8. The obligation of Di Giorgio to protect the victim is referred to in the manual on page 5 under the section entitled "POLICY PROHIBITING HARASSMENT," which provides that employees subject to harassment are encouraged to report the harassment. The manual further provides "All complaints of harassment will be investigated confidentially and promptly, and without fear of retaliation." (Emphasis added.)

9. Based upon the above, Ms. Savona, and any other employee, should feel confident that Di Giorgio agreed to protect her/them from an employee who violates the safety rules and abuses the tools supplied by the company. The tool abused was windex which was sprayed into the eyes of Ms. Savona, a use for which it was not designed for and not intended by the employer. The act was horseplay on the part of Ms. Alberti. The company had an obligation to properly investigate it and to be fair to the victim when completing its investigation. Di Giorgio had an obligation to protect Ms. Savona as it contracted to do under the manual. The incident was reported and she was not protected.

At argument on the motion, in mitigation of any assessment of fees, Savona's counsel also urged that Di Giorgio should have moved earlier to dismiss the case.

The Court denied the application for fees. The judge reasoned:

All right, N.J.S.A. 2A:15-59.1 provides that -- for the award of costs and attorneys fees to a prevailing party "if the Judge finds at any time during the proceedings or upon judgment that a complaint of the non-prevailing party was frivolous. In order to find that a complaint of the non-prevailing party was frivolous, the Judge shall find on the basis of the pleas, discovery or the evidence presented the non-prevailing party knew or should have known that the complaint was without any reasonable basis in law or in equity and could not be supported by a good faith argument or an extension, modification or reversal of existing law." The claim will be found to be frivolous when no rational argument can be advanced in its support when it is not supposed -- when it is not supported by credible evidence, when a reasonable person could not have expected its success or when it is completely untenable. Belfer v. Merling, 322 N.J. Super. 124, 144 (App. Div.), certif. denied, 162 N.J. 196 (1999).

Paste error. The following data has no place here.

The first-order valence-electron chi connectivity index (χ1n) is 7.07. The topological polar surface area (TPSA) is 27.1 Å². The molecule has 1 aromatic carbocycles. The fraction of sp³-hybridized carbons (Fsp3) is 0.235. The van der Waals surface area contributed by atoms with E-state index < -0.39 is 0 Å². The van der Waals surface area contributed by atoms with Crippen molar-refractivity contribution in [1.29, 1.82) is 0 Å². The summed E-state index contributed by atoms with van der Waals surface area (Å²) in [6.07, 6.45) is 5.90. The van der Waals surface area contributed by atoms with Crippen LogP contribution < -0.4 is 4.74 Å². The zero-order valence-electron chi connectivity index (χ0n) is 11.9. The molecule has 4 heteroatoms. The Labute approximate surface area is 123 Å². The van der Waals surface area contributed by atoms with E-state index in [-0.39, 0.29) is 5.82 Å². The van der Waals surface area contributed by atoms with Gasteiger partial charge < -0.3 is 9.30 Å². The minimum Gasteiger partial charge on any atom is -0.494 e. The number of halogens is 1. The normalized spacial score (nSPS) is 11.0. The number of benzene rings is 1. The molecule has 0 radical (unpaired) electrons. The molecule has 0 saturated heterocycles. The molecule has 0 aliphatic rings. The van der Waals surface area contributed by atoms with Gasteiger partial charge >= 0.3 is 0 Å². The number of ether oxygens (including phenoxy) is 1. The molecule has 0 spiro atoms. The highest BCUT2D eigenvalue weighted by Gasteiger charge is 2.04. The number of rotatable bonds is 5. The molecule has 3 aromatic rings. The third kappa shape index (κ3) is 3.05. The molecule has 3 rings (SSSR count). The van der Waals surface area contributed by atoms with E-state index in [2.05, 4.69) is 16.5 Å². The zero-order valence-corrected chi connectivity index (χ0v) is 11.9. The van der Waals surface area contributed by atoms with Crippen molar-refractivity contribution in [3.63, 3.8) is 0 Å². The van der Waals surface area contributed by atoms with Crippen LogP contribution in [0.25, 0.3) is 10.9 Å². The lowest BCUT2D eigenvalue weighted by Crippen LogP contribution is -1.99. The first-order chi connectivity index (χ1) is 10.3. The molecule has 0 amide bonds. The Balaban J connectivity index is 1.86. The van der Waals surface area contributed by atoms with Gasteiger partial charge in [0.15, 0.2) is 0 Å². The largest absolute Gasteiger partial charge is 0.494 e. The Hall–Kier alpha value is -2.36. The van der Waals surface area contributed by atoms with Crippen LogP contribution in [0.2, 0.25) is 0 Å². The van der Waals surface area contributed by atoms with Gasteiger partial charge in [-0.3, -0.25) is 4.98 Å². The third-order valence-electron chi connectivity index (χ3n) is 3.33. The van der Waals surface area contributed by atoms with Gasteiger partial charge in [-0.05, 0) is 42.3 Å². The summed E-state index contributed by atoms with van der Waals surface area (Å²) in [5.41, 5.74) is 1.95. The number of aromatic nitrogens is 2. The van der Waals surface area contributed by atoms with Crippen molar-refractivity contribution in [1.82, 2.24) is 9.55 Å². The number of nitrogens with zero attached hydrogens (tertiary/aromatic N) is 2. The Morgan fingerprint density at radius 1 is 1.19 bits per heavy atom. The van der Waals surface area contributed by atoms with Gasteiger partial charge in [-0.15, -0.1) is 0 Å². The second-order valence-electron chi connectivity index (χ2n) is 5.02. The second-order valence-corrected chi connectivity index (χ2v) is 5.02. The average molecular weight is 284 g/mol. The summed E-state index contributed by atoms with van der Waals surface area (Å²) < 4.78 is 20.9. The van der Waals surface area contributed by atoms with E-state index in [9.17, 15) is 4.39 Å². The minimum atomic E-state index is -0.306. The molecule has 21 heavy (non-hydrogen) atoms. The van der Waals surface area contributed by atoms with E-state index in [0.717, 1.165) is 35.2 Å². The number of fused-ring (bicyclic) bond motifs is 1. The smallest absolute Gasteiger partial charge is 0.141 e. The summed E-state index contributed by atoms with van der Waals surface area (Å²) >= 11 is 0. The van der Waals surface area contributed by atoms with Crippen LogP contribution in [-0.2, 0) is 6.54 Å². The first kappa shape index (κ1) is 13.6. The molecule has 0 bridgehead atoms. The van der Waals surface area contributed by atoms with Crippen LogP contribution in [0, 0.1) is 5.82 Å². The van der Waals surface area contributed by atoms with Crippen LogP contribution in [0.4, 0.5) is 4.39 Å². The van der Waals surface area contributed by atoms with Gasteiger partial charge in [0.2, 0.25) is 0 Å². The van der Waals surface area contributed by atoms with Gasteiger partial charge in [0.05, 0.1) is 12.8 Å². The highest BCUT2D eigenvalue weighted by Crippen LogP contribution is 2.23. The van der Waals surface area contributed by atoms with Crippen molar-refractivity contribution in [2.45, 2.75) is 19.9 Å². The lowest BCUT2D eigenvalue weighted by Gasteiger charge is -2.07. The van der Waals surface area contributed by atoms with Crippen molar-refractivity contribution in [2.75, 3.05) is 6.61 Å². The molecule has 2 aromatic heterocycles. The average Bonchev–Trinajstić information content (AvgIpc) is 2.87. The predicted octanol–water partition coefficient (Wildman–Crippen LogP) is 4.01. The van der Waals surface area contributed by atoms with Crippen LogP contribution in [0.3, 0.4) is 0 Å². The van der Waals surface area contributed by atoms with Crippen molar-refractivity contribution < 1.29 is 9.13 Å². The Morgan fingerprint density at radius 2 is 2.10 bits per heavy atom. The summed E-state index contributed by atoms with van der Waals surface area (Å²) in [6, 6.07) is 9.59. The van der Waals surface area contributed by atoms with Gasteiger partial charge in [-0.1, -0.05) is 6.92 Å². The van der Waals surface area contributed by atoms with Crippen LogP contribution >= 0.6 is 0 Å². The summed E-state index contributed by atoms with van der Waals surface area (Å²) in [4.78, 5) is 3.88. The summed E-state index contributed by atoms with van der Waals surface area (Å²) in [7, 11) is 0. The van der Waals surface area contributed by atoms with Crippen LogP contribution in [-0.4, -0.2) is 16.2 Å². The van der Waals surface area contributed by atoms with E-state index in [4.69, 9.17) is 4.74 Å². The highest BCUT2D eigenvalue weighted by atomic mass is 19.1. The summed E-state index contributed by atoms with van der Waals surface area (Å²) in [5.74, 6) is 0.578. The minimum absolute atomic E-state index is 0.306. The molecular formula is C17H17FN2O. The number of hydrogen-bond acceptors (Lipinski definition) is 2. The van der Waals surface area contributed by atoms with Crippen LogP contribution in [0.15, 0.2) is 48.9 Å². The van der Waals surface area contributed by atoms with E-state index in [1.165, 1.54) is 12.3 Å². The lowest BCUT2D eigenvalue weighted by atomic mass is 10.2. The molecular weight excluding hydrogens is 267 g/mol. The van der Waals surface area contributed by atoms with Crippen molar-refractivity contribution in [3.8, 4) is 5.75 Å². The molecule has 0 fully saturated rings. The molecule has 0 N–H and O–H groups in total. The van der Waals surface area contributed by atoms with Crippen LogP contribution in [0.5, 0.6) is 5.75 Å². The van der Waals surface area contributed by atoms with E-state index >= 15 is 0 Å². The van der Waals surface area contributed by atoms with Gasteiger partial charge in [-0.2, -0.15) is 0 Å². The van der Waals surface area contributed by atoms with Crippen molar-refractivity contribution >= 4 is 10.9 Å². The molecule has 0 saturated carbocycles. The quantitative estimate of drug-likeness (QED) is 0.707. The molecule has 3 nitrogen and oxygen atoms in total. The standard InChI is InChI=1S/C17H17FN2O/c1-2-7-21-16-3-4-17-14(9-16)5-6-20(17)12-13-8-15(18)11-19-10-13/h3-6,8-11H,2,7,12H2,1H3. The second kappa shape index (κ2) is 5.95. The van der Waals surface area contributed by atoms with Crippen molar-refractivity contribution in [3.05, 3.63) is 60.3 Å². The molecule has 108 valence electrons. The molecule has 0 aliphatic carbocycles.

However, the term frivolous is to be given a restrictive interpretation that is "consistent with the premise that in a democratic society citizens should have ready access to all branches of government including the judiciary." McKeown-Brand v. Trump Castle Hotel & Casino, 132 N.J. 546, 561-62 (1993).

The statute allowing for the award of attorneys fees is not to be permitted to counterbalance the general rule that each litigant bears its own litigation costs. Even when the litigation is of marginal merit if the plaintiff's conduct bespeaks of an honest attempt to press a perceived, though ill-founded and perhaps misguided claim, he or she should not be found to have acted in bad faith. Belfer, supra, 322 N.J. Super. at 144-45.

Given this role that the frivolous litigation statute is to be restrictively interpreted, the present motion for attorney's fees must be denied. Defendant Di Giorgio's motion for summary judgment was granted on December 7, 2001 because the defendant was entitled to dismissal of the complaint as a matter of law. This matter - - this does not mean defendant is automatically or even presumptively entitled to attorney's fees under the frivolous litigation statute. The granting of that motion does not predetermine that the plaintiff commenced, used or continued her complaint in bad faith solely for the purposes of harassment, delay or malicious injury. The defendant has not provided any credible, undisputed evidence in that regard. Furthermore, even if the plaintiff's attorney should have known before commencing a lawsuit that there was no legal basis for a claim, the attorney's failings may not be imputed to the client. McKeown-Brand, supra, 132 N.J. at 563. Litigation may not be deemed frivolous whereas in the present case the plaintiff relies upon the advice of her attorney and sought to bring the perceived claim.